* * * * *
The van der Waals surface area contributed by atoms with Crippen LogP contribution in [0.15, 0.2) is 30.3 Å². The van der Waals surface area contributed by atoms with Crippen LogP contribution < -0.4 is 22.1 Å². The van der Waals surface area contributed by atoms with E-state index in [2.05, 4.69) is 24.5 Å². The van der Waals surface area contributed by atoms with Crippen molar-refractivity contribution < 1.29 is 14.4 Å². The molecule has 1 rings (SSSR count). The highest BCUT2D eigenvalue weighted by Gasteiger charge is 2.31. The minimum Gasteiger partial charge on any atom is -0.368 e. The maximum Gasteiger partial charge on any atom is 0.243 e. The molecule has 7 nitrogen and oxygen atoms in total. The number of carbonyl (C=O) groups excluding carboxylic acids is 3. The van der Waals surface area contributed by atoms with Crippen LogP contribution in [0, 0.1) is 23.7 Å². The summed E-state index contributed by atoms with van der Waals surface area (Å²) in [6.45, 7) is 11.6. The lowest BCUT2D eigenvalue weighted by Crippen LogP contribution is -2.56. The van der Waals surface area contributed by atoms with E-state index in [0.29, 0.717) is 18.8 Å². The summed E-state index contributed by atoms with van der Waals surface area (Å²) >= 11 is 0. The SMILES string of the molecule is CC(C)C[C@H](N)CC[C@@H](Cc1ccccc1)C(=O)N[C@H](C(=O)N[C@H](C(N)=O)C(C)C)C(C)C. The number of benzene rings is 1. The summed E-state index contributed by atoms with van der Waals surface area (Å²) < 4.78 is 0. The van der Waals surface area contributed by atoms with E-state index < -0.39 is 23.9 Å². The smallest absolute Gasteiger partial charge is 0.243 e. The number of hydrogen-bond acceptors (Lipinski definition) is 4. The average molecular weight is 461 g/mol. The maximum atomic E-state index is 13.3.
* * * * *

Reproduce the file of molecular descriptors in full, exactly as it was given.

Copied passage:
The van der Waals surface area contributed by atoms with Crippen LogP contribution in [0.15, 0.2) is 30.3 Å². The van der Waals surface area contributed by atoms with Crippen LogP contribution < -0.4 is 22.1 Å². The van der Waals surface area contributed by atoms with E-state index in [2.05, 4.69) is 24.5 Å². The van der Waals surface area contributed by atoms with Crippen molar-refractivity contribution < 1.29 is 14.4 Å². The molecule has 1 rings (SSSR count). The highest BCUT2D eigenvalue weighted by Gasteiger charge is 2.31. The minimum Gasteiger partial charge on any atom is -0.368 e. The maximum Gasteiger partial charge on any atom is 0.243 e. The molecule has 7 nitrogen and oxygen atoms in total. The number of carbonyl (C=O) groups excluding carboxylic acids is 3. The van der Waals surface area contributed by atoms with Crippen LogP contribution in [0, 0.1) is 23.7 Å². The summed E-state index contributed by atoms with van der Waals surface area (Å²) in [6.45, 7) is 11.6. The lowest BCUT2D eigenvalue weighted by Crippen LogP contribution is -2.56. The van der Waals surface area contributed by atoms with E-state index in [0.29, 0.717) is 18.8 Å². The summed E-state index contributed by atoms with van der Waals surface area (Å²) >= 11 is 0. The SMILES string of the molecule is CC(C)C[C@H](N)CC[C@@H](Cc1ccccc1)C(=O)N[C@H](C(=O)N[C@H](C(N)=O)C(C)C)C(C)C. The number of benzene rings is 1. The summed E-state index contributed by atoms with van der Waals surface area (Å²) < 4.78 is 0. The van der Waals surface area contributed by atoms with E-state index < -0.39 is 23.9 Å². The smallest absolute Gasteiger partial charge is 0.243 e. The number of hydrogen-bond acceptors (Lipinski definition) is 4. The average molecular weight is 461 g/mol. The maximum atomic E-state index is 13.3.